Incessant rains in the last few days has triggered this year's third wave of floods in the state, claiming one life in Nagaon district on Saturday, said the Assam State Disaster Management (ASDMA).
Road connectivity has been affected in Morigaon, Nagaon and West Karbi Anglong districts while 43 relief camps have been set up in three districts so far, the ASDMA said. (Reuters/File Photo)
The southwest monsoon is set to retreat from parts of north India in the next two days, the India Meteorological Department (IMD) said on Sunday, even as fresh floods hit Assam affecting 2.25 lakh people in nine districts.
Incessant rains in the last few days has triggered this year’s third wave of floods in the state, claiming one life in Nagaon district on Saturday, said the Assam State Disaster Management (ASDMA).
The fresh fatality has pushed the number of deaths in flood-related incidents in Assam this year to 118, it added. Delhi recorded a maximum temperature of 36.2 degrees Celsius, which is two notches above the normal, while the minimum temperature was 23.2 degrees Celsius.
The national capital’s air quality improved marginally on Sunday due to high wind speed, while favourable ventilation conditions are likely to keep it in the “moderate” category for the next three days, a government forecasting agency said.
The city registered a 24-hour average air quality index (AQI) of 117 on Sunday, an improvement from 165 on Saturday. An AQI between 0 and 50 is considered ‘good’, 51 and 100 ‘satisfactory’, 101 and 200 ‘moderate’, 201 and 300 ‘poor’, 301 and 400 ‘very poor’, and 401 and 500 ‘severe’.
Sporadic farm fires were observed on Saturday around Punjab and border regions but its impact has been negligible so far due to unfavourable wind direction and speed, the System of Air Quality and Weather Forecasting and Research (SAFAR) said.
However, it said that late withdrawal of monsoon and associated stagnant winds are likely to influence Delhi’s air quality negatively by the weekend.
In neighbouring Uttar Pradesh, light rains and thundershowers occurred at isolated places, with the meteorological department predicting mostly dry weather in the state on September 28 and September 29.
The maximum and minimum temperatures in Punjab and Haryana hovered around 35 degrees Celsius and 21 degrees Celsius respectively, with parts of both the states witnessing overcast conditions.
In the northeastern state of Assam, the districts of Dhemaji, Lakhimpur, Morigaon, Nagaon, Majuli, West Karbi Anglong, Sivasagar, Dibrugarh and Tinsukia have been affected, the ASDMA said in its report.
Nagaon is the worst-hit district with 1.51 lakh people affected, followed by Morigaon (32,711), Dhemaji (16,792) and Dibrugarh (10,622), it said, adding over 10,000 hectares of crops have been submerged.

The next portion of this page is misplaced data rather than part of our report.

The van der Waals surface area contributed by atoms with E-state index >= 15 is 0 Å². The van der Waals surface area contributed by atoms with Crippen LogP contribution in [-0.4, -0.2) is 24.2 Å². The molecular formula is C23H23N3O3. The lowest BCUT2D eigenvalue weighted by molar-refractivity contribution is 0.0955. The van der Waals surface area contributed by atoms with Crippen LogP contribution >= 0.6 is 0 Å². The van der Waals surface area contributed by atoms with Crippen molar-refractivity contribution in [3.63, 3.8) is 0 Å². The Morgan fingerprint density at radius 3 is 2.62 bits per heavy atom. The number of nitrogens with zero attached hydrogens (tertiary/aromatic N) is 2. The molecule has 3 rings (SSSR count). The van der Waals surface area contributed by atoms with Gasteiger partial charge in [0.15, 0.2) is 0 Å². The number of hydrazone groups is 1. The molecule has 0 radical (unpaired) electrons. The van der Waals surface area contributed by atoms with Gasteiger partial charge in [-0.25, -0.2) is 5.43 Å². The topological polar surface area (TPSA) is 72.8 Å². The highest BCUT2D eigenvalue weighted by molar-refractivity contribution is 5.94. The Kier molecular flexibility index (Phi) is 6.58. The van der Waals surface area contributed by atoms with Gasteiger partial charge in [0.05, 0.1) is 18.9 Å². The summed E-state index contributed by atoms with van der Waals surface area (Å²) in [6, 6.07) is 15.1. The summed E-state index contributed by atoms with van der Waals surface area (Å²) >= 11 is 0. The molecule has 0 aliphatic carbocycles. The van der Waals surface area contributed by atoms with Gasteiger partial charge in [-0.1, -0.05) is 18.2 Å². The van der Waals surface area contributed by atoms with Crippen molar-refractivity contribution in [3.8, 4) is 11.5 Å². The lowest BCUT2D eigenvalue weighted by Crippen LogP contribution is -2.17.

The mighty Brahmaputra river is flowing above the danger mark at Neamatighat in Jorhat district and Tezpur in Sonitpur.
Road connectivity has been affected in Morigaon, Nagaon and West Karbi Anglong districts while 43 relief camps have been set up in three districts so far, the ASDMA said.
Meanwhile, the weather department said, “Conditions are becoming favourable for withdrawal of monsoon from west Rajasthan and adjoining areas from September 28.”
Data suggests the country has received 9 per cent more rainfall than normal until September 26 and the rainy season is most likely to end on an above-normal note.
Mahesh Palawat, the vice president of private forecaster Skymet Weather, said, “The withdrawal of monsoon from west Rajasthan is likely to start from tomorrow (Monday). It looks like monsoon will withdraw on an above-normal note.”
Rainfall in the range of 96 to 104 per cent of the Long Period Average (LPA) is considered as ‘normal’, while precipitation in the range of 104 to 110 per cent of the LPA is ‘excess’.
Nine states have received excess rainfall, while 20 states have recorded normal precipitation, the data shows.
The official rainfall season in India is from June 1 to September 30. Monsoon arrived over Kerala on June 1, its normal onset date.
June recorded 17 per cent more rainfall, while July saw 10 per cent deficiency. However, there was an excess rainfall in August — the month recorded 27 per cent more rainfall than normal.
Parts of north India — Delhi, Himachal Pradesh, Jammu and Kashmir — have recorded deficient rainfall. The Union Territory of Ladakh has recorded high deficiency of rainfall this year.
Large parts of the country in the west and south India, including Gujarat, Goa, Telangana, Andhra Pradesh, Tamil Nadu and Karnataka, have received excess rainfall. Sikkim is the only state to have received large excess rainfall.
Rain and thundershower were observed in at most places in Andhra Pradesh, coastal and north Karnataka in the south, and some northeastern states of Assam, Meghalaya, Tripura as well as sub-Himalayan West Bengal. Parts of Bihar, Jharkhand and Tamil Nadu received rains.
Most of Telangana also received rains with Dandepalle in Mancherial district recording 11 cms of precipitation followed by six cms in Sarangapurnrl in Nirmal district and five cms in Sangareddy.
Heavy rains had lashed several parts of the state on Saturday resulting in massive flooding and waterlogging in low-lying areas.